Palin is convinced we are in danger of losing our American exceptionalism.
She is disturbed by President Obama's international apologies for America's actions. She says, “There has to be a middle ground, a way of talking about America that shows we are proud of her greatness but not blind to her flaws.” (63) “...[W]e have a special message for the world...a special mission to preserve our greatness for the betterment of not just ourselves but all of humanity.” (69) She longs for the time when America was striving to achieve noble goals.
Her message: America is a great country and with the right leadership we can evidence that greatness to the world. “...America yearns for a return to national leadership of the kind exemplified by Presidents Reagan and Kennedy; leaders who are not embarrassed by America, who see our country's flaw but also its greatness; leaders who are proud to be Americans...” (71) There is plenty of blame to go around for how we got here. “Americans know in their hearts that both political parties are at fault.” (261)
In danger “is our belief in free markets and good old-fashioned American hard work and ingenuity.” (80) “We can and should provide a safety net for those who stumble and fall. But we want the freedom to succeed...” (81) “At the heart of the American dream is the belief than anybody can succeed.” (84)
Palin defends the place of religion in America. “The Founders deliberately and self-consciously constructed a government based on the belief that religion was at the root of the personal and public virtues necessary to sustain freedom.” (192-3) She realistically adds, “No government of man can legitimately claim to represent the will of God, and no government in America can force its citizens to respect such a claim.” (203)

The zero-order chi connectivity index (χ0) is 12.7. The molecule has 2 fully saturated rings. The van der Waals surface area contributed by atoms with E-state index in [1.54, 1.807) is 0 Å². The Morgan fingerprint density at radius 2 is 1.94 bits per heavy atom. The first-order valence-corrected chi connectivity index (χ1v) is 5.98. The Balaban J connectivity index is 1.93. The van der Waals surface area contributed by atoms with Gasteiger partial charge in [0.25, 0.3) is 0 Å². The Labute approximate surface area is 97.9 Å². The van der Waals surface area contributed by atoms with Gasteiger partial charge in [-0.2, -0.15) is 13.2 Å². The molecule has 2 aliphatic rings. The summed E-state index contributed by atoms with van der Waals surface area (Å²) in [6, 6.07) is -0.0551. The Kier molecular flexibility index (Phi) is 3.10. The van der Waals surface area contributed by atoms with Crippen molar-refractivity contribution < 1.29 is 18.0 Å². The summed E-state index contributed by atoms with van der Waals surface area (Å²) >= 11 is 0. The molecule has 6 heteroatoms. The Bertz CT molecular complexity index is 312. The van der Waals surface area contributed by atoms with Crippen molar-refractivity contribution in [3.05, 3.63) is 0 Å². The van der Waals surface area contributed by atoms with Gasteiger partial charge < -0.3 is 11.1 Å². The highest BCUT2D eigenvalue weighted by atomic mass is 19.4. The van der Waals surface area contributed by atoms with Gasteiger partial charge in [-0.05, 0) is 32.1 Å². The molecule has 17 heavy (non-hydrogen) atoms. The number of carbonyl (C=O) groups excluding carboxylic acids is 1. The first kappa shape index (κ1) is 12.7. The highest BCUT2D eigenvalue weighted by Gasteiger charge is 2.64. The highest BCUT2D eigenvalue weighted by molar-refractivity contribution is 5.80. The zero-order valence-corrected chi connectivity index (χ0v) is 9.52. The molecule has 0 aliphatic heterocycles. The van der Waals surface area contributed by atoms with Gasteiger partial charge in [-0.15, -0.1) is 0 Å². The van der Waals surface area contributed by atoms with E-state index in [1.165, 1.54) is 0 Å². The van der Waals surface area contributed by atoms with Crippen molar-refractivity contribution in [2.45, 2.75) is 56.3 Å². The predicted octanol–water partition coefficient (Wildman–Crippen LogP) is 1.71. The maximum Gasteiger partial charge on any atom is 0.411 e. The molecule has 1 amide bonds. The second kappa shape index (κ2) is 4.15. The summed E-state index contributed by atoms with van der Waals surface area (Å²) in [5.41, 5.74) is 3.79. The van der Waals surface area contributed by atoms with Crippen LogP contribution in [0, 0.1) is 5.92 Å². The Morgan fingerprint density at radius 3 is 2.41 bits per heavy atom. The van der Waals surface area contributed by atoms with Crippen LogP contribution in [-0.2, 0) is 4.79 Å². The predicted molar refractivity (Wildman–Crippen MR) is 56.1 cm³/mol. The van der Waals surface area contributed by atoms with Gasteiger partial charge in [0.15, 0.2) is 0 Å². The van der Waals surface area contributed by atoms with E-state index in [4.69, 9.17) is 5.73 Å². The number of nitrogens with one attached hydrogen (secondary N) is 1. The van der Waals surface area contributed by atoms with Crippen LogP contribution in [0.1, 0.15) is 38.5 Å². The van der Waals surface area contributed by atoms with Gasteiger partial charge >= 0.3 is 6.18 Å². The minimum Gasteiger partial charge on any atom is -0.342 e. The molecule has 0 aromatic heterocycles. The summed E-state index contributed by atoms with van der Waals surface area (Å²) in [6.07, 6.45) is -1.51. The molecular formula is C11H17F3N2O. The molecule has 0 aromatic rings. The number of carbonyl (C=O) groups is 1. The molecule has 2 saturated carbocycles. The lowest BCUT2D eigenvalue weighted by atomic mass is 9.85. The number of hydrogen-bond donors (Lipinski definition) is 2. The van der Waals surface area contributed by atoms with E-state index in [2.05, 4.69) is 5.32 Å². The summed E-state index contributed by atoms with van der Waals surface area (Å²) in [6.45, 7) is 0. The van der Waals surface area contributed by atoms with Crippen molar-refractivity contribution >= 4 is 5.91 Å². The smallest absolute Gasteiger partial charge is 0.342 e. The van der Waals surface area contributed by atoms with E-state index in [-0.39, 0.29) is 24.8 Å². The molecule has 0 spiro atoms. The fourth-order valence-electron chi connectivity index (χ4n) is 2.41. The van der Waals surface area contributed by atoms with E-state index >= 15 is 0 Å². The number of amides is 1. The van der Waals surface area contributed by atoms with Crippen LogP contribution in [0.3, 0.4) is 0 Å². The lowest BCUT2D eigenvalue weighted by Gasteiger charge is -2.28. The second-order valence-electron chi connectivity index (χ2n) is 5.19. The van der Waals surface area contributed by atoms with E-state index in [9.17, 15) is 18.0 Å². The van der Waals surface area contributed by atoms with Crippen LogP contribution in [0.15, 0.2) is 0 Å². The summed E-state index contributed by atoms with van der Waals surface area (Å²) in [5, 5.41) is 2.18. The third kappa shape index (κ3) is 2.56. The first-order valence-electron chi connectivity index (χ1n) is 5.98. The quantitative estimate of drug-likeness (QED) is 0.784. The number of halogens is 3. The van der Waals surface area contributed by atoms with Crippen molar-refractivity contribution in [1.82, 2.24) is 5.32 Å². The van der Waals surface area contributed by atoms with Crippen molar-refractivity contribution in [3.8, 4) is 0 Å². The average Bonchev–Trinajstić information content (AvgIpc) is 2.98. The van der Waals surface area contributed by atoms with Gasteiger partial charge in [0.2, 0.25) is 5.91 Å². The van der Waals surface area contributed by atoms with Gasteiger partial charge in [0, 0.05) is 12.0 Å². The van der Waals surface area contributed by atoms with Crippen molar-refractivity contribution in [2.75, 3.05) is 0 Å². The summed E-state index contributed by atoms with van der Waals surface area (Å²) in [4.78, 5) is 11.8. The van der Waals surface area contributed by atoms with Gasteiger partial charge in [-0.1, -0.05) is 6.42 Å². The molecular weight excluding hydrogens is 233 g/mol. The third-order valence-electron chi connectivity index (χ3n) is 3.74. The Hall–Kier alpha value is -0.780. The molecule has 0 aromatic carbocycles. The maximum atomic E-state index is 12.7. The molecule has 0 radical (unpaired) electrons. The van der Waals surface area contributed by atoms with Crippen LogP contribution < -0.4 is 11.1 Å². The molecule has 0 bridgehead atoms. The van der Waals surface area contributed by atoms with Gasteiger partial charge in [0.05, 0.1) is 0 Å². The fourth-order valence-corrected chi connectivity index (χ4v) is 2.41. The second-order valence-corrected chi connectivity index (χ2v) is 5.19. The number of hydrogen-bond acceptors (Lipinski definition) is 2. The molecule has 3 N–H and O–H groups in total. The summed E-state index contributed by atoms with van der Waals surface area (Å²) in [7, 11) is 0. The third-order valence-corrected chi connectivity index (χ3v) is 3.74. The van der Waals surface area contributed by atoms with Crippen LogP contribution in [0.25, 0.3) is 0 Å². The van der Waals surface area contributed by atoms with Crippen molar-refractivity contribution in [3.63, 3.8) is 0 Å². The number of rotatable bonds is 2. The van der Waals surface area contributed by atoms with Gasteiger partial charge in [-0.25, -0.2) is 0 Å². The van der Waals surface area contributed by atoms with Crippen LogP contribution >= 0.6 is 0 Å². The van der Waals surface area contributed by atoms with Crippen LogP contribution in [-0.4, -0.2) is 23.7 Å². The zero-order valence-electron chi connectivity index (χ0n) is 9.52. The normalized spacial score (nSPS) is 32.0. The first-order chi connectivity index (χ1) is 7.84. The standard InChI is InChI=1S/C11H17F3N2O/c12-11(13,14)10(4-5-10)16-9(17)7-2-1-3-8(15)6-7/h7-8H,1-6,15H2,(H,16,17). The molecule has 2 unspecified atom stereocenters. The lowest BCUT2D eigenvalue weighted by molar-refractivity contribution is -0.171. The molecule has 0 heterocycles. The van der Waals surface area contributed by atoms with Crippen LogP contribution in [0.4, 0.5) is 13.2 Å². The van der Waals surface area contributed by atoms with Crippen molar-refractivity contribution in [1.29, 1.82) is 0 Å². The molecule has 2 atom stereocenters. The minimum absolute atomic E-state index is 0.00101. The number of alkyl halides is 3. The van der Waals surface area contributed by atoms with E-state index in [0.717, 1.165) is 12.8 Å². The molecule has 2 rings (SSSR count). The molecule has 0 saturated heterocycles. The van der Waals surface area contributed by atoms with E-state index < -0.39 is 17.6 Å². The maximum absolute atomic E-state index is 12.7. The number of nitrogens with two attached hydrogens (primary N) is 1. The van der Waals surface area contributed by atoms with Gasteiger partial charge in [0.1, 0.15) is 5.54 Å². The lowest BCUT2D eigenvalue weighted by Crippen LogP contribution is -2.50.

Palin calls herself a commonsense constitutional conservative, a concept that “is about rediscovering our founding ideals and striving to be a nation that does justice to them.” (269)
While Palin admits that America has made mistakes, she wants the country to return to its ideal of being a force for good in the world. She adds, “Yes, we make mistakes, and, no, we are not, nor do we wish to be, the world's sole policeman, banker, or nanny.” (264)
What do I think of this book? My two missionary sisters married Europeans. Because of that, I have often been enlightened as to the European view of America. It has not always been pretty. The rest of the world has not always appreciated the American idea that we know how to run the world better than everyone else. Palin knows the place she would like to see America have in world. I am not so sure that is a good idea, or even possible.
Palin's book has no footnotes, even though she quotes more than an entire page of a source. She does list her sources at the back of her book, but I'd rather have better documentation. (I know how easy it is to take statements out of context. That is why I always have page references in my reviews.) I find it amazing that Palin has become so literate in the last couple of years, reading so many books, magazines, and newspapers. Or does she have a good research staff and a terrific editor (dare I say unidentified co-author)?
HarperCollins Publishers, 272 pages.